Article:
In New Hampshire, eyes are on the presidential candidates and the state's heroin problem.

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In the run-up to today’s presidential primaries in New Hampshire, candidates, voters and the national media have focused attention on the state’s growing heroin and opiate problem.

In USA Today, Manchester, N.H.’s police chief called the state’s heroin problem “an apocalypse.” NBC News billed the state’s “heroin crisis” as a “hidden war.” Fox Business labeled it an “epidemic.”

New Hampshire’s not alone. The Centers for Disease Control and Prevention reports “heroin-related overdose deaths nearly quadrupled” from 2002-2013 nationwide. Experts believe many people seek heroin because prescription painkillers have become harder and more costly to get.

In King County, fatal overdoses linked to heroin and other opiates rose to 226 in 2014. Overall, 314 drug deaths were reported in the county that year, according to a report by the University of Washington Alcohol & Drug Abuse Institute.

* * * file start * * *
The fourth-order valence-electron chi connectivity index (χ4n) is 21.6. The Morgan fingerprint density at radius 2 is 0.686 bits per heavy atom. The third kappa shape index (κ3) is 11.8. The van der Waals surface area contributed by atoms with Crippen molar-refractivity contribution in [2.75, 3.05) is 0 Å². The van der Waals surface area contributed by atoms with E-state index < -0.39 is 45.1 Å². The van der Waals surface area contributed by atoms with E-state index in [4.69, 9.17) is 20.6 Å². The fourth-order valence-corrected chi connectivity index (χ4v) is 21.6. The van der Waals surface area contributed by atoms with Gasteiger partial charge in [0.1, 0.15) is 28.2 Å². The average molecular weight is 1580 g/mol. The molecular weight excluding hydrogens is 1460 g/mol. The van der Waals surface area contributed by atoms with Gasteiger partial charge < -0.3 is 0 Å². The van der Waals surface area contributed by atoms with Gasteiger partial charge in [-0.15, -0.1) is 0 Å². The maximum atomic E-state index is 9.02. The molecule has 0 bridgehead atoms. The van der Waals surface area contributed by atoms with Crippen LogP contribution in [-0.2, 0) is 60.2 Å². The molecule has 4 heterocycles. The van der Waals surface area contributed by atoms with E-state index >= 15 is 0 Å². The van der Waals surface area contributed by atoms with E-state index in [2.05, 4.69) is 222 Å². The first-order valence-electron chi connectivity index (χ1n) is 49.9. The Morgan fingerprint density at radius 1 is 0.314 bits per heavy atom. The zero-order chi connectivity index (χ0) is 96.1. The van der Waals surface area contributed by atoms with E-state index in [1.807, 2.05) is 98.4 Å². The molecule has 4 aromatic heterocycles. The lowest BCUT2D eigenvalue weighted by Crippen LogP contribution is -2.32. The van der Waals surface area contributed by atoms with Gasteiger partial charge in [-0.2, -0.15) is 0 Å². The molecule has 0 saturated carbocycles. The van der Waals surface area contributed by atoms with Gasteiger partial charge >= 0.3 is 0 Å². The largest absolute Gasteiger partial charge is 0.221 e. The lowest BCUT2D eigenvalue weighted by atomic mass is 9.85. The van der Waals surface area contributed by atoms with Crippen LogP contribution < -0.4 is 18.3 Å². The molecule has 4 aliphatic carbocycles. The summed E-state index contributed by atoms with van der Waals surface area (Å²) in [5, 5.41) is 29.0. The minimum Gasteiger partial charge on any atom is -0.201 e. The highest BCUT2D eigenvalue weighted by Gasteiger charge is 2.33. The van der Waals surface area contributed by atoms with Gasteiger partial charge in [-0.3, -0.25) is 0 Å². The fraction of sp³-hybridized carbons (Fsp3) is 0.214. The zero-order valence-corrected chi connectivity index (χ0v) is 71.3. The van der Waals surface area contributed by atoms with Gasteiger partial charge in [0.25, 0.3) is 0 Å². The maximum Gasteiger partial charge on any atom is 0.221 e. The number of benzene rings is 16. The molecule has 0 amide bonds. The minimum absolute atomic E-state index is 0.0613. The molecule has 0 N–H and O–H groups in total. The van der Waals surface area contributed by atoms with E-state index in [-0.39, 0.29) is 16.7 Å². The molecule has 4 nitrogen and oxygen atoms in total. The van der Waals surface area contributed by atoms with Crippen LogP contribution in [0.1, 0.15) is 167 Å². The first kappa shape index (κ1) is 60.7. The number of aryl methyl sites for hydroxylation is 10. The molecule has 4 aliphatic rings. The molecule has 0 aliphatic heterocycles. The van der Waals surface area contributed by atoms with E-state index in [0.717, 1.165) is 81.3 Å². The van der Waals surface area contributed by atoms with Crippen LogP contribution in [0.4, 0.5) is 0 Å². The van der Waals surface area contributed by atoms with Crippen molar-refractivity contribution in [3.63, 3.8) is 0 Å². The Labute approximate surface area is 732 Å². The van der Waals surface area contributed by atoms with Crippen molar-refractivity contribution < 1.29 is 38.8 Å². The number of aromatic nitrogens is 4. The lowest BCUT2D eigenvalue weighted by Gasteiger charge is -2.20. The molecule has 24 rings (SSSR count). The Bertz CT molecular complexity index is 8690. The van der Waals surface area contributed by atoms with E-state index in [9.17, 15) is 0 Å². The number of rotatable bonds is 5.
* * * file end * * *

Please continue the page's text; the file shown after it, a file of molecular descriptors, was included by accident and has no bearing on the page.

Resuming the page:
During that same time period, New Hampshire saw 325 drug deaths, according to New Hampshire Public Radio (NHPR). Of those deaths, 293 involved heroin or other opiates. NHPR reports preliminary 2015 data shows at least 385 drug deaths in 2015.

Of course, King County’s drug deaths are not directly comparable to New Hampshire’s. The Census Bureau estimates New Hampshire’s population at nearly 1.3 million. King County is home to nearly 2.1 million people. But it’s clear both regions are seeing a worrisome surge in drug-related deaths.

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